Application period has opened for the Regional Conservation Partnership Program
USDA’s Natural Resources Conservation Service (NRCS) today invited potential conservation partners to submit project applications for federal funding through the Regional Conservation Partnership Program (RCPP). NRCS will award up to $360 million dollars to locally driven, public-private partnerships that improve the nation’s water quality, combat drought, enhance soil health, support wildlife habitat and protect agricultural viability.
“RCPP brings an expanded approach to investing in natural resource conservation that empowers local communities to work with multiple partners and agricultural producers to design solutions that work best for them,” said NRCS Chief Matthew Lohr.
Partners may request between $250,000 and $10 million in RCPP funding through this funding announcement. Partners are expected to offer value-added contributions to amplify the impact of RCPP funding in an amount equal or greater to the NRCS investment.
Eligible lead partners are encouraged to apply. Funding is open to private industry, non-government organizations, Indian tribes, state and local governments, water districts and universities, among others. The full list of eligible entities is available in the RCPP funding announcement.
First authorized by the 2014 Farm Bill, RCPP has combined nearly $1 billion in NRCS investments with close to $2 billion in non-NRCS dollars to implement conservation practices across the nation. There are 336 active RCPP projects that have engaged more than 2,000 partners. Successful RCPP projects provide innovative conservation solutions, leverage partner contributions and offer impactful and measurable outcomes.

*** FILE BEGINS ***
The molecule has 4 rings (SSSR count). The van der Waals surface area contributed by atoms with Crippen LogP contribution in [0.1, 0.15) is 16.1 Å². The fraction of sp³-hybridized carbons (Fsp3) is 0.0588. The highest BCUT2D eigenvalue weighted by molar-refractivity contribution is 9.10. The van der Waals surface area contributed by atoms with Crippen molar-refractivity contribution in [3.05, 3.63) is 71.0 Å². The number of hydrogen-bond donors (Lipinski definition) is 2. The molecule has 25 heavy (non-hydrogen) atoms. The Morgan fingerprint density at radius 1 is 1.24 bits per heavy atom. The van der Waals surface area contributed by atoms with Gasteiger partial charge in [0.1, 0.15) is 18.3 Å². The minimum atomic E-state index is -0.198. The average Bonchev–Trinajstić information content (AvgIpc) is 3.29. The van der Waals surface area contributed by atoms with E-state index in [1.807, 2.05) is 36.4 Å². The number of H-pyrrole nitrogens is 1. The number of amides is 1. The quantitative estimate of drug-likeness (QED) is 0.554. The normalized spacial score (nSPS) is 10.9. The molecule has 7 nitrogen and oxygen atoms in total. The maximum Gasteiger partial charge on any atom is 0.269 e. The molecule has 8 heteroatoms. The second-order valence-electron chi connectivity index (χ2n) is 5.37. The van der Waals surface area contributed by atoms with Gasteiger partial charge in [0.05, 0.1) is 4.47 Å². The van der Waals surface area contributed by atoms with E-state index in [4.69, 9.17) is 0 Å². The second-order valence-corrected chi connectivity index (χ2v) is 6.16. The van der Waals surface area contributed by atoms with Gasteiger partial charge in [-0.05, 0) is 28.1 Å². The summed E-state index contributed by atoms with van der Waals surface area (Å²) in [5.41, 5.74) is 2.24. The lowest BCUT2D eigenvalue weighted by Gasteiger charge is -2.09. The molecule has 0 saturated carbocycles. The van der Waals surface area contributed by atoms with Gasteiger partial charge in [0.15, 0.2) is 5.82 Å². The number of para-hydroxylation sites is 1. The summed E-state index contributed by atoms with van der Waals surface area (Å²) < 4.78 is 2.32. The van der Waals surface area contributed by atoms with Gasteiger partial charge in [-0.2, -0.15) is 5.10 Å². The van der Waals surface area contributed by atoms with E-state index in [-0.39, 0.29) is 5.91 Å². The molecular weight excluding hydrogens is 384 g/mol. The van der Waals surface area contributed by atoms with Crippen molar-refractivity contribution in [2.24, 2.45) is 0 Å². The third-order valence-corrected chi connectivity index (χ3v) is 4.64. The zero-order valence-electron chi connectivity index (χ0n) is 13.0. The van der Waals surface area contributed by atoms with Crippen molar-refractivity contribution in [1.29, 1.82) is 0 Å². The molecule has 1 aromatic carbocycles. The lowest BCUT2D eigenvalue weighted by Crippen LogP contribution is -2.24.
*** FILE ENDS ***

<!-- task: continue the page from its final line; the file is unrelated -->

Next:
NRCS requested public comment on the RCPP Critical Conservation Areas and their associated priority resource concerns as part of a review allowed by the Farm Bill once every five years. This funding announcement introduces CCA changes that resulted from the review:
The California Bay-Delta and Columbia River Basin CCAs have been combined into the Western Waters CCA, which also encompasses the Klamath River Basin and the Puget Sound Basin.
A new CCA—Northeast Forests and Waters—has been added to the roster. This CCAs priority resource concerns include water quality and wildlife habitat. The boundaries of the CCA encompass Connecticut, Massachusetts, Maine, New Hampshire, Rhode Island and Vermont.